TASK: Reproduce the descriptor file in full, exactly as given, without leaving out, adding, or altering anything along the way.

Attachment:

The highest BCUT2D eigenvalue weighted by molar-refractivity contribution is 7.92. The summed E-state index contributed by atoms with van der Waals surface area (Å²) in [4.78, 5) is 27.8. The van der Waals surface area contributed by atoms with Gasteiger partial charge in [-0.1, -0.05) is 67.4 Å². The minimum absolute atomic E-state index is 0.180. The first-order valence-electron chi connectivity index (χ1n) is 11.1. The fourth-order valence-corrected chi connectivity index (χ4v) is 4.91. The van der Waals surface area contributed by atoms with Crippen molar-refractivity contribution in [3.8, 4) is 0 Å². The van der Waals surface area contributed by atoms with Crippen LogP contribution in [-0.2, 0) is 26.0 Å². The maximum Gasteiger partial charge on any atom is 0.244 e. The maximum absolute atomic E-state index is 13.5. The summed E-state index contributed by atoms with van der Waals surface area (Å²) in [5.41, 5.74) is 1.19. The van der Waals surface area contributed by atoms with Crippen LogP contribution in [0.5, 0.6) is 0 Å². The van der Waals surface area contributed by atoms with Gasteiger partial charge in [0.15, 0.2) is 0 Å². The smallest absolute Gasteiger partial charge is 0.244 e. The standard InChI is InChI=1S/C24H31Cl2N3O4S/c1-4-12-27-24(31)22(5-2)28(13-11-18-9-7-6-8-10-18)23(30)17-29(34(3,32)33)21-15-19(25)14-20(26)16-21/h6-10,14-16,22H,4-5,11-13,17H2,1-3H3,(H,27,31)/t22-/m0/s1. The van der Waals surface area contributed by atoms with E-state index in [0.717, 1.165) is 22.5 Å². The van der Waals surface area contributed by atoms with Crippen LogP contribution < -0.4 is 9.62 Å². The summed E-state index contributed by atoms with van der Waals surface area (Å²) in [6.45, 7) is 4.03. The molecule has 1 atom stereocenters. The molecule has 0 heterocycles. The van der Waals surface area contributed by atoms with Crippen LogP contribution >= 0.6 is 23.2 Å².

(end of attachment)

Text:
The highest BCUT2D eigenvalue weighted by molar-refractivity contribution is 7.92. The summed E-state index contributed by atoms with van der Waals surface area (Å²) in [4.78, 5) is 27.8. The van der Waals surface area contributed by atoms with Gasteiger partial charge in [-0.1, -0.05) is 67.4 Å². The minimum absolute atomic E-state index is 0.180. The first-order valence-electron chi connectivity index (χ1n) is 11.1. The fourth-order valence-corrected chi connectivity index (χ4v) is 4.91. The van der Waals surface area contributed by atoms with Crippen molar-refractivity contribution in [3.8, 4) is 0 Å². The van der Waals surface area contributed by atoms with Crippen LogP contribution in [-0.2, 0) is 26.0 Å². The maximum Gasteiger partial charge on any atom is 0.244 e. The maximum absolute atomic E-state index is 13.5. The summed E-state index contributed by atoms with van der Waals surface area (Å²) in [5.41, 5.74) is 1.19. The van der Waals surface area contributed by atoms with Crippen LogP contribution in [0.5, 0.6) is 0 Å². The van der Waals surface area contributed by atoms with Gasteiger partial charge in [0.15, 0.2) is 0 Å². The smallest absolute Gasteiger partial charge is 0.244 e. The standard InChI is InChI=1S/C24H31Cl2N3O4S/c1-4-12-27-24(31)22(5-2)28(13-11-18-9-7-6-8-10-18)23(30)17-29(34(3,32)33)21-15-19(25)14-20(26)16-21/h6-10,14-16,22H,4-5,11-13,17H2,1-3H3,(H,27,31)/t22-/m0/s1. The van der Waals surface area contributed by atoms with E-state index in [0.717, 1.165) is 22.5 Å². The van der Waals surface area contributed by atoms with Crippen LogP contribution < -0.4 is 9.62 Å². The summed E-state index contributed by atoms with van der Waals surface area (Å²) in [6.45, 7) is 4.03. The molecule has 1 atom stereocenters. The molecule has 0 heterocycles. The van der Waals surface area contributed by atoms with Crippen LogP contribution >= 0.6 is 23.2 Å².